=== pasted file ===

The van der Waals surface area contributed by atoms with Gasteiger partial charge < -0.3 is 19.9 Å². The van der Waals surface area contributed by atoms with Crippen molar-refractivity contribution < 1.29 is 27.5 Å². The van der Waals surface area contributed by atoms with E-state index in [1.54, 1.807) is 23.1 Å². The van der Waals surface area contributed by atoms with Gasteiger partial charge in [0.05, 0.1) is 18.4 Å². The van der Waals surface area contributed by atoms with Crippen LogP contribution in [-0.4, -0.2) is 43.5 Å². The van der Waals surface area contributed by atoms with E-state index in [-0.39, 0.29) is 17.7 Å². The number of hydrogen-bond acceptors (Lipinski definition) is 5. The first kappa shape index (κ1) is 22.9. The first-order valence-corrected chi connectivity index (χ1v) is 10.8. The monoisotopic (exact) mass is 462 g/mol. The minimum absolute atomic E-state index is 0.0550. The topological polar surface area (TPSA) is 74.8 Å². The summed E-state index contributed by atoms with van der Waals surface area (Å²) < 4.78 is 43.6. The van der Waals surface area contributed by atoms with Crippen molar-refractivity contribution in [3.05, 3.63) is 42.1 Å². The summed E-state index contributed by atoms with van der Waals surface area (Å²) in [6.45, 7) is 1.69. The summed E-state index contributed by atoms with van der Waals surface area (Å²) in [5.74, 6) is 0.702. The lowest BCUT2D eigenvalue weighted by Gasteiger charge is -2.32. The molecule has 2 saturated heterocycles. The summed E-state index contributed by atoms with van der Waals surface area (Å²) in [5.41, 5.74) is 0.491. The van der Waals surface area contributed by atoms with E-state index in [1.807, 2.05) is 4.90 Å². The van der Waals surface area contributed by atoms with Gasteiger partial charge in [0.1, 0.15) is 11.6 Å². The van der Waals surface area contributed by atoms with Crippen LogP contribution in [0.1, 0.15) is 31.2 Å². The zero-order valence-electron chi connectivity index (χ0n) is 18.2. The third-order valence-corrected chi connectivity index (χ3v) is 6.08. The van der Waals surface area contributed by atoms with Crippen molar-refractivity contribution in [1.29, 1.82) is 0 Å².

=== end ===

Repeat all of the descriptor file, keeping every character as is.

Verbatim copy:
The van der Waals surface area contributed by atoms with Gasteiger partial charge < -0.3 is 19.9 Å². The van der Waals surface area contributed by atoms with Crippen molar-refractivity contribution < 1.29 is 27.5 Å². The van der Waals surface area contributed by atoms with E-state index in [1.54, 1.807) is 23.1 Å². The van der Waals surface area contributed by atoms with Gasteiger partial charge in [0.05, 0.1) is 18.4 Å². The van der Waals surface area contributed by atoms with Crippen LogP contribution in [-0.4, -0.2) is 43.5 Å². The van der Waals surface area contributed by atoms with E-state index in [-0.39, 0.29) is 17.7 Å². The number of hydrogen-bond acceptors (Lipinski definition) is 5. The first kappa shape index (κ1) is 22.9. The first-order valence-corrected chi connectivity index (χ1v) is 10.8. The monoisotopic (exact) mass is 462 g/mol. The minimum absolute atomic E-state index is 0.0550. The topological polar surface area (TPSA) is 74.8 Å². The summed E-state index contributed by atoms with van der Waals surface area (Å²) < 4.78 is 43.6. The van der Waals surface area contributed by atoms with Crippen molar-refractivity contribution in [3.05, 3.63) is 42.1 Å². The summed E-state index contributed by atoms with van der Waals surface area (Å²) in [6.45, 7) is 1.69. The summed E-state index contributed by atoms with van der Waals surface area (Å²) in [5.74, 6) is 0.702. The lowest BCUT2D eigenvalue weighted by Gasteiger charge is -2.32. The molecule has 2 saturated heterocycles. The summed E-state index contributed by atoms with van der Waals surface area (Å²) in [5.41, 5.74) is 0.491. The van der Waals surface area contributed by atoms with E-state index in [1.807, 2.05) is 4.90 Å². The van der Waals surface area contributed by atoms with Gasteiger partial charge in [0.1, 0.15) is 11.6 Å². The van der Waals surface area contributed by atoms with Crippen LogP contribution in [0.1, 0.15) is 31.2 Å². The zero-order valence-electron chi connectivity index (χ0n) is 18.2. The third-order valence-corrected chi connectivity index (χ3v) is 6.08. The van der Waals surface area contributed by atoms with Crippen molar-refractivity contribution in [1.29, 1.82) is 0 Å².